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Standing tall on The Mall

Standing tall on The Mall

On The Mall in Rawalpindi, St. Paul’s Church stands tall opposite the military headquarters commonly known as General Headquarters (GHQ).

Being one of the oldest churches in the area, the first brick of the church was laid in 1876 by Reverend G.J. Chree BD but the first church bell rang on January 1, 1908 to summon people for the formal start of the church services for the Scottish army men in the British Army’s Northern Command - the last outpost of the British Empire.

The church was constructed by the Church of Scotland, but after partition of the Indian subcontinent, it was handed over to the Presbyterian Church run by the American missionaries.




Until 1942, British pastors reigned supreme. However, the first native Reverend Peter was appointed as assistant pastor. Now, it is being run by Reverend Dr Samuel Titus as pastor in-charge.

The beautiful building of the church takes one back to the pre-partition era and tells the citizens of the construction standard of the by-gone era.

The main prayer hall can accommodate more than 800 people. However, the wooden ceiling of the church needs to be fumigated to save it from termites. Although, the church was renovated in the recent past, it still needs funds for its upkeep.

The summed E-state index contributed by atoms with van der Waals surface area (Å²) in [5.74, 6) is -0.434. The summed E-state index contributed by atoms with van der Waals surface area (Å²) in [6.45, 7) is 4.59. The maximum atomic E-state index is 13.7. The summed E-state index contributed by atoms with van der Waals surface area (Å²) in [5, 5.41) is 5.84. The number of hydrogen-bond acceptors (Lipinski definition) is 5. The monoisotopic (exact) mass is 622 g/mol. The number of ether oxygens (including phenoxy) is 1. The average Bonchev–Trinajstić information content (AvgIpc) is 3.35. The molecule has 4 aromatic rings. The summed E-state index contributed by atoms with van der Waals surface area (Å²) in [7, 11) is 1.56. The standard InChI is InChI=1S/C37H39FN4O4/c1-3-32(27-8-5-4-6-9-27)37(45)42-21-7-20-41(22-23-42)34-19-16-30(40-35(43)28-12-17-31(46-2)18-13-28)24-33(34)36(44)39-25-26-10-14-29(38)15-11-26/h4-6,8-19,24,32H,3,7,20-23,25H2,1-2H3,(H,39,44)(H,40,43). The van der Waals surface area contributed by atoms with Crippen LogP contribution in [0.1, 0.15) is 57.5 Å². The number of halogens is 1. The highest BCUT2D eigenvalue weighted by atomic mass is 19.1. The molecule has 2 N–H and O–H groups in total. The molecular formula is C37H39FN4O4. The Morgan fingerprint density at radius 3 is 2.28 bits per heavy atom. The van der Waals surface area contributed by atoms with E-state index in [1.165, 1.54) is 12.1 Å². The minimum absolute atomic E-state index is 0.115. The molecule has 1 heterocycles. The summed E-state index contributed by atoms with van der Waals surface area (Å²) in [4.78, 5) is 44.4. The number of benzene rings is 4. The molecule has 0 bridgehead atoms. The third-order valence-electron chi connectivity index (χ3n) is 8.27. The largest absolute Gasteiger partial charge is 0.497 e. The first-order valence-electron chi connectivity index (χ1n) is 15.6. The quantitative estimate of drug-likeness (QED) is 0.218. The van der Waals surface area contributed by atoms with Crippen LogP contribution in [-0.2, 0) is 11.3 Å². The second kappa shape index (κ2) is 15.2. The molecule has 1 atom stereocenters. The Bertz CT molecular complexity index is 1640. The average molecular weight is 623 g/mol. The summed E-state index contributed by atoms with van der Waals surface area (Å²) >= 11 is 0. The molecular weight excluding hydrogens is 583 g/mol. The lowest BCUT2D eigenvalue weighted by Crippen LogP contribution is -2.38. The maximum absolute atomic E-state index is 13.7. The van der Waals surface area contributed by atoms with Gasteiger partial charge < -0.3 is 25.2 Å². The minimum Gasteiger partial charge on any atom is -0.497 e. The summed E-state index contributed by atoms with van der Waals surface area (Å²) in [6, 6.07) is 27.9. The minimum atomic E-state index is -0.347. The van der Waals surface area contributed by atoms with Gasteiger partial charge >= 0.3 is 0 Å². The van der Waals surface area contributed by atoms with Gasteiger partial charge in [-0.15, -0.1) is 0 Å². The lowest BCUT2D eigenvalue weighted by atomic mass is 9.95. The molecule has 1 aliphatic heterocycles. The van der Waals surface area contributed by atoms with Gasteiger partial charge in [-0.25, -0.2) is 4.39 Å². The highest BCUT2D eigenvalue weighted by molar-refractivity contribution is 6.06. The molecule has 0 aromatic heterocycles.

The glass windows on both two sides of the main hall have been painted with the images of Jesus Christ and Mother Mary.

The plaque on the window says: “It was donated for the memory of the officers and men of the Ist battalion of Scottish highlanders, who were killed and died of wounds or the disease in the Bazaar Valley and Mohmands expeditions North West Frontier in 1908.”

Reverend Dr Samuel Titus told Dawn that it was traditional to donate windows or other items in the memory of people who played a significant role in their fields.

He also showed a bible stand made of brass which had been installed in memory of William Bayleg Clements who was an army school master and also an organist at St. Paul’s Church during 1912-18. He died of enteric fever in Murree on May 30, 1918.

The church furniture includes an altar, lectern, pulpit and other materials carved from wood. The baptismal font is also installed in the main hall used for baptism of children.

“For the last 108 years, the church has been providing baptism services. Many British had been baptised in this church till 1947,” Dr Samuel Titus said.

Talking about the outer grey paint, he said the church had recently been renovated but he admitted that the original red brick colour should be restored.

He said government’s attention to the improvement of the church’s condition was direly needed.

Published in Dawn, June 14th, 2015

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